I saw the story first on Twitter, from a friend, who–like me–uses Wells as a daily commuting route. It’s a designated bike route; it has pavement markings for cyclist, but it is a shitty, dangerous route home. Marginally less shitty and dangerous than an average Chicago street without a bike lane (or with a bus, making regular stops in the bike lane). It is marginally more shitty because the bike lane is constantly obstructed by delivery trucks, cabs, and drivers double-parking. Like all streets in Chicago, Wells has too much parking (making the road too crowded), poor road surface (making it harder to control your bike at times), and too many drivers (and cyclists) who blow the stop signs or too many drivers driving too fast for conditions.

As are most cycling routes in the city, the bike lane on Wells is directly in the path of people throwing open their car doors. And that is what killed this young man.

I don’t know exactly what happened, but here is what happens when I drive down Wells. I go pretty slowly, 8-10 miles an hour, usually, sometimes accelerating up to 12mph or so to pass another cyclist, or a double-parked car, or to avoid getting caught in an intersection when the light changes. If someone throws open a car door into the bike lane, I’m 150ish pounds of flesh, bone, and bike steel, moving at 8-10 miles per hour, now faced with a steel car door and human being directly and unexpectedly in my path. Physics, folks.

As a cyclist in this situation, I have two shitty choices: (1) I can hit the car door and possibly the human (decelerating from at least 10 miles an hour), be injured from the impact, lose control of the bike and be thrown into traffic; (2) I can swerve into traffic, hoping and trusting that the cars in the travel lane have room and time to avoid hitting me, hoping I don’t lose control of the bike, hoping I don’t hit a car and get thrown further into traffic. I cannot stop and there is nowhere to swerve away from traffic.

This is the thing I don’t understand in the aftermath of this accident: the general anger directed at cyclists or at cycling infrastructure. There are lots of people better qualified to talk about good infrastructure design, or about the conflicts between cyclists and drivers, or about why American cities seem so hostile to humans and so deferential to motor vehicles. I read what those people have to say and for a minute, I think I get it.

But then, I get on my bike, or I walk to the store, or I drive to my parents’ house, and I no longer understand it.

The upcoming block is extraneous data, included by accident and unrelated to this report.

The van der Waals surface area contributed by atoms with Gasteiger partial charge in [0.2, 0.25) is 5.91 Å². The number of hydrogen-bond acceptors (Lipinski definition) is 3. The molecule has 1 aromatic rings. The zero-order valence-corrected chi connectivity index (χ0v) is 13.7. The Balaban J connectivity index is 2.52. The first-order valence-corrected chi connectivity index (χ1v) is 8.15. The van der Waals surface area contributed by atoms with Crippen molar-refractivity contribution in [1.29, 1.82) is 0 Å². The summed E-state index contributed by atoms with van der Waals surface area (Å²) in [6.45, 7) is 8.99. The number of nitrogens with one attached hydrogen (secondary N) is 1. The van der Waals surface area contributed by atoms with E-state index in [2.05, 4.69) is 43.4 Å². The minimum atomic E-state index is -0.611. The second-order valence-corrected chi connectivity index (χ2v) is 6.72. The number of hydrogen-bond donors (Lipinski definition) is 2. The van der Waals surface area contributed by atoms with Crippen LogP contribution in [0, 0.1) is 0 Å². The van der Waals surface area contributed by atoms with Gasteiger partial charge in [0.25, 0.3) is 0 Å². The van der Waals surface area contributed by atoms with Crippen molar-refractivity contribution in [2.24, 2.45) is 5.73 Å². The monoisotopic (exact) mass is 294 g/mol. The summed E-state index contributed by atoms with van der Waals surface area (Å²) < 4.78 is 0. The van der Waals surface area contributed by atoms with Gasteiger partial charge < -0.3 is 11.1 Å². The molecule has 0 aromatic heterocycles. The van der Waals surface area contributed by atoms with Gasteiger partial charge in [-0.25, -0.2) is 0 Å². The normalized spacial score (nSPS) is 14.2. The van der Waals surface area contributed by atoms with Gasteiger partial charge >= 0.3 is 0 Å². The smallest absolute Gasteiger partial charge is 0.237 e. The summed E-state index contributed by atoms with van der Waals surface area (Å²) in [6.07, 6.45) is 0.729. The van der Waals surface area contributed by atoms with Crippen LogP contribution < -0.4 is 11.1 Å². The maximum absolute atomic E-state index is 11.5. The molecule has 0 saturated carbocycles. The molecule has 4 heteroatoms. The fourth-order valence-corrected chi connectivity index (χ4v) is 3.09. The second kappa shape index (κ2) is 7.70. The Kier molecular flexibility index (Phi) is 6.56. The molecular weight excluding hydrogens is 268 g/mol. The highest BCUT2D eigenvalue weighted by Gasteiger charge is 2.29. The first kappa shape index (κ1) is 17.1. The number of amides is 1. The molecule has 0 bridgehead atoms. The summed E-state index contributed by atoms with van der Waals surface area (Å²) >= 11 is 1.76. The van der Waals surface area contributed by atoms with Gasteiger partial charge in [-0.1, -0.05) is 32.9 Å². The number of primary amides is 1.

ImageYou are a driver in a car. You are warm and dry (or cool and dry). You are seated comfortably, exerting no physical effort. You’re not carrying groceries, wrangling a stroller, dealing with an infirmity which slows your walking pace. You cannot get to the next stop light any faster than the six cars in front of you. You are a human being in traffic. One cosseted and protected by a steel cage that insulates you from the weather and the bumps in the road and will cushion you, if another driver causes his steel cage to hit yours.

But that person on a bike, that person in the crosswalk, that is also a human being in traffic. The pedestrian is crossing the street–she’s not in your way. The cyclist is waiting at the red light–she’s not blocking your path. We are all human beings, trying to get from point A to point B. There is no justification for drivers–who are human beings traversing the city–to believe pedestrians and cyclists have any less need or right to be there than the drivers.

It behooves those of us in the big metal boxes to yield to those who are not. The fifteen seconds it takes a cyclist to merge into the traffic lane from the bike lane and move around a car double-parked in the bike lane is not what’s making you late, or making you impatient, or ruining your day. And there is simply no justification for a driver passing too closely to a human on foot or a bike. No justification for running through crosswalks where people are present.

And there is no good goddamn reason not to wait until the cyclist is past before you open your door.